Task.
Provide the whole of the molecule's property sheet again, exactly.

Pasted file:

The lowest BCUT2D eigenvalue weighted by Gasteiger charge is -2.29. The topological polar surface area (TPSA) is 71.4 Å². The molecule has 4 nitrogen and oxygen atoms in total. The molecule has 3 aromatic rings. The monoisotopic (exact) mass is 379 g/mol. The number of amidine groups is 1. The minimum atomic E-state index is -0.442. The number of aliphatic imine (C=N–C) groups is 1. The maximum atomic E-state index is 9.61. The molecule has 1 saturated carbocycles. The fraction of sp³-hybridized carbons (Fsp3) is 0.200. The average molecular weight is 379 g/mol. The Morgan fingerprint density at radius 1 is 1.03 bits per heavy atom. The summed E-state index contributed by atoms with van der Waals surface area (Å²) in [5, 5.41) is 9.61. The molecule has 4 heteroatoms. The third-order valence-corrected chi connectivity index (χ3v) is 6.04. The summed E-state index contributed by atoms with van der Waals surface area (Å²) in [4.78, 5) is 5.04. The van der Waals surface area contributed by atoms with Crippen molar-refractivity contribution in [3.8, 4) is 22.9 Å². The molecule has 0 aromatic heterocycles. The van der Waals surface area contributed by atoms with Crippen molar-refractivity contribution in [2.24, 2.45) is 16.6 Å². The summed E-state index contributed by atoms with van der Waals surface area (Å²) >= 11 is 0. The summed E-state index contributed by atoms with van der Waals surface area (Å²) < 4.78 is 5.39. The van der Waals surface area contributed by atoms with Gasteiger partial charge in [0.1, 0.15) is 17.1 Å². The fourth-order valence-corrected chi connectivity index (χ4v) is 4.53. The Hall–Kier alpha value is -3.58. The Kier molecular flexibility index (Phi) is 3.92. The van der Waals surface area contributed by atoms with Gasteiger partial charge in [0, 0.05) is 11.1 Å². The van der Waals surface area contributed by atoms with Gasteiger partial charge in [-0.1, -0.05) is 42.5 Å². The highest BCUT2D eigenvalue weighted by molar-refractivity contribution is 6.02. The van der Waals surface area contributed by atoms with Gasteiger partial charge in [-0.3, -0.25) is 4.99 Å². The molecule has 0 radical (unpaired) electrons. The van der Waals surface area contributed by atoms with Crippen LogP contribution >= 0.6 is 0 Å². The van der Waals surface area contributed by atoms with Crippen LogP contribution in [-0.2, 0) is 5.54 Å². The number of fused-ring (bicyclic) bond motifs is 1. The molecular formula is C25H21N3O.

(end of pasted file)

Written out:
The lowest BCUT2D eigenvalue weighted by Gasteiger charge is -2.29. The topological polar surface area (TPSA) is 71.4 Å². The molecule has 4 nitrogen and oxygen atoms in total. The molecule has 3 aromatic rings. The monoisotopic (exact) mass is 379 g/mol. The number of amidine groups is 1. The minimum atomic E-state index is -0.442. The number of aliphatic imine (C=N–C) groups is 1. The maximum atomic E-state index is 9.61. The molecule has 1 saturated carbocycles. The fraction of sp³-hybridized carbons (Fsp3) is 0.200. The average molecular weight is 379 g/mol. The Morgan fingerprint density at radius 1 is 1.03 bits per heavy atom. The summed E-state index contributed by atoms with van der Waals surface area (Å²) in [5, 5.41) is 9.61. The molecule has 4 heteroatoms. The third-order valence-corrected chi connectivity index (χ3v) is 6.04. The summed E-state index contributed by atoms with van der Waals surface area (Å²) in [4.78, 5) is 5.04. The van der Waals surface area contributed by atoms with Crippen molar-refractivity contribution in [3.8, 4) is 22.9 Å². The molecule has 0 aromatic heterocycles. The van der Waals surface area contributed by atoms with Crippen molar-refractivity contribution in [2.24, 2.45) is 16.6 Å². The summed E-state index contributed by atoms with van der Waals surface area (Å²) >= 11 is 0. The summed E-state index contributed by atoms with van der Waals surface area (Å²) < 4.78 is 5.39. The van der Waals surface area contributed by atoms with Gasteiger partial charge in [0.1, 0.15) is 17.1 Å². The fourth-order valence-corrected chi connectivity index (χ4v) is 4.53. The Hall–Kier alpha value is -3.58. The Kier molecular flexibility index (Phi) is 3.92. The van der Waals surface area contributed by atoms with Gasteiger partial charge in [0, 0.05) is 11.1 Å². The van der Waals surface area contributed by atoms with Gasteiger partial charge in [-0.1, -0.05) is 42.5 Å². The highest BCUT2D eigenvalue weighted by molar-refractivity contribution is 6.02. The van der Waals surface area contributed by atoms with Gasteiger partial charge in [-0.3, -0.25) is 4.99 Å². The molecule has 0 radical (unpaired) electrons. The van der Waals surface area contributed by atoms with Crippen LogP contribution >= 0.6 is 0 Å². The van der Waals surface area contributed by atoms with Crippen LogP contribution in [-0.2, 0) is 5.54 Å². The number of fused-ring (bicyclic) bond motifs is 1. The molecular formula is C25H21N3O.